What Do People Expect from ‘Clean Label’ Foods & Beverages?

What Do People Expect from ‘Clean Label’ Foods & Beverages?

Within the growing phenomenon of “wellness” and “well-being,” an increasing number of consumers opt for food and beverage products that they perceive to be “clean” or “natural.” Given the absence of the specific definition of “clean,” consumers interpret it in their own way, defining it as products that have “no chemicals/no artificial additives” or “all-natural ingredients.”


Consumer Perception of “Clean” Products

Kline’s Clean Label in Food & Beverages: Perception vs. Reality study found that approximately half (48%) of the consumers surveyed purchase products that are labeled “clean” or “natural.” Out of those who state that buying clean or natural foods is important to them, more than half believe that such products have positive implications for their health; one-fifth are reluctant to ingest chemicals and artificial ingredients.

Buying clean or natural is more important in some categories than in others. For instance, baby food, meat and poultry, and milk from animals are categories where consumers lean toward cleaner and more natural products.

 Categories in which Clean and Natural Products are Most Important

Categories in which Clean and Natural Products are Most Important

Source: Kline’s Clean Label in Food & Beverages: Perception vs. Reality

“All-natural” was considered the most important element in selecting baby food, followed closely by “no added sugar” and “inspected by the USDA.” “Hormone-free” and “antibiotic-free” are key considerations of consumers when buying meat and poultry, while “preservative-free” and “minimally processed” are of top importance in cultured meats.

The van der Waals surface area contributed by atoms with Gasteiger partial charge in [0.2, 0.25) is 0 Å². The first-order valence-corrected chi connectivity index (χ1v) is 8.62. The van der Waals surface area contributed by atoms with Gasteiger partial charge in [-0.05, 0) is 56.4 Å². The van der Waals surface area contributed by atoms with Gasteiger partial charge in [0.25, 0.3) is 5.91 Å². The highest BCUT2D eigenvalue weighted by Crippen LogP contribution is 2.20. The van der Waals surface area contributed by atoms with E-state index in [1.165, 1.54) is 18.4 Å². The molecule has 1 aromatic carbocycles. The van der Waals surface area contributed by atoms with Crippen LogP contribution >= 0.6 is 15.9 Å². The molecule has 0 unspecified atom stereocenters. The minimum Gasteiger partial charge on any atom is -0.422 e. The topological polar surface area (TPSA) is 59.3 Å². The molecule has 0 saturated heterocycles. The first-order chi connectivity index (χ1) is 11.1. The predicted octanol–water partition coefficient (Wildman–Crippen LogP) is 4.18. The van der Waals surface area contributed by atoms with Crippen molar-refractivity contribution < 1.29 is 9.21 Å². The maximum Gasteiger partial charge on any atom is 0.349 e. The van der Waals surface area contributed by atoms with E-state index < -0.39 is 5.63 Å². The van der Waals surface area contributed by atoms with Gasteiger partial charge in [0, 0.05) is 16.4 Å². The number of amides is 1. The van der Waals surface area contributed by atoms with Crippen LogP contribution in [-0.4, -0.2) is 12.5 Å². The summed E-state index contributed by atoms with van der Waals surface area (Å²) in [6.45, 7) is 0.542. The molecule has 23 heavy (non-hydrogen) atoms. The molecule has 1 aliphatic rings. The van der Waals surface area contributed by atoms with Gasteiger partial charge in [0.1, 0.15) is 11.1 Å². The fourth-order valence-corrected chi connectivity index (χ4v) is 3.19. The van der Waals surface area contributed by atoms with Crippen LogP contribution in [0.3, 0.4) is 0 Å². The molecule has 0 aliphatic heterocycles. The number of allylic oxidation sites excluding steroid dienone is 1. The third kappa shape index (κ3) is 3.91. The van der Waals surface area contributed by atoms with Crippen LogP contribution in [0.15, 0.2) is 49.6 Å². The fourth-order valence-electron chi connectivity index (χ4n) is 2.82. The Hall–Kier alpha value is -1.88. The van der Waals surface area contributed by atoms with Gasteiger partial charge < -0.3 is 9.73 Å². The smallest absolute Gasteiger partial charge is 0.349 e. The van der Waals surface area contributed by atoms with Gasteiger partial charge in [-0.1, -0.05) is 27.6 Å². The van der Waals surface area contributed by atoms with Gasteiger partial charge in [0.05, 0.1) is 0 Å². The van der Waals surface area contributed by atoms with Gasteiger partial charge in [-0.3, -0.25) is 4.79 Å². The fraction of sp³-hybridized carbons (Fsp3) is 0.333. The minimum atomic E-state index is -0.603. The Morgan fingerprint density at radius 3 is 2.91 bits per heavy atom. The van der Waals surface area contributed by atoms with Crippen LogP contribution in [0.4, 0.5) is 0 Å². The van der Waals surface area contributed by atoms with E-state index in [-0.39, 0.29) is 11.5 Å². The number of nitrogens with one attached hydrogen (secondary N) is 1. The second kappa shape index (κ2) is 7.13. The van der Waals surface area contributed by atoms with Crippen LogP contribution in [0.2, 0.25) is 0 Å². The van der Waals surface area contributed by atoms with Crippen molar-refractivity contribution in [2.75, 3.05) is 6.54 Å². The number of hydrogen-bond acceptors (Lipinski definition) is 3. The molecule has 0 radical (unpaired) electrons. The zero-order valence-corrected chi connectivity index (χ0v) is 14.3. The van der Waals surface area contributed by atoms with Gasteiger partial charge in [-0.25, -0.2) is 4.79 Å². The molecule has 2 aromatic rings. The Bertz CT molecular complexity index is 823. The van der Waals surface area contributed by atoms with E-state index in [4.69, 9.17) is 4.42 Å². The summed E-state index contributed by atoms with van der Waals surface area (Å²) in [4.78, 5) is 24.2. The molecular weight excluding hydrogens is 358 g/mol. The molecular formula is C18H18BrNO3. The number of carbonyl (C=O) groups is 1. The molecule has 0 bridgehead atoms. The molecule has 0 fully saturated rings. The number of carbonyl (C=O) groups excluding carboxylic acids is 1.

In packaged foods, “no preservatives” and “no artificial flavors” are neck-and-neck for the most important element. “No artificial flavors,” “preservative-free,” and “no added sugar” all rated highest in importance to those shopping for hot beverages.

When choosing a product, most consumers pay attention to price and nutrition information, and more than half of them avoid certain ingredients. Sugar, corn/corn syrup, artificial additives and artificial sweeteners, and fructose are the top ingredients that consumers avoid.

Top 20 Ingredients Avoided by ConsumersTop 20 Ingredients Avoided by Consumers

Source: Kline’s Clean Label in Food & Beverages: Perception vs. Reality

Ingredient listing and labeling is another important factor of consideration. While consumers generally trust the brands and their labeling, they do believe that the fewer ingredients a product has, the cleaner and more natural the product. There are no current scientific, legal, or regulatory definitions for clean-label ingredients. However, generally, three main criteria are followed to recognize an ingredient as clean label: Ingredients should be naturally derived, non-GMO, and easily recognizable or do not have a chemical-sounding name. To get a quick snapshot of key consumer research findings, download Kline’s Navigating How U.S. Consumers Perceive “Clean” in Food and Beverages infographic.

Key Retailer Initiatives to Attract Consumers Looking for “Clean” Products

Retailers play a vital role in establishing labeling standards and requirements for clean and natural products. Specialty stores such as Whole Foods and Trader Joe’s have stricter requirements for clean products and their labels. In fact, Whole Foods is the most notable national grocery chain catering specifically to this movement. Not only must brands adhere to a strict list of banned ingredients, but they must also offer proof of humane animal husbandry practices.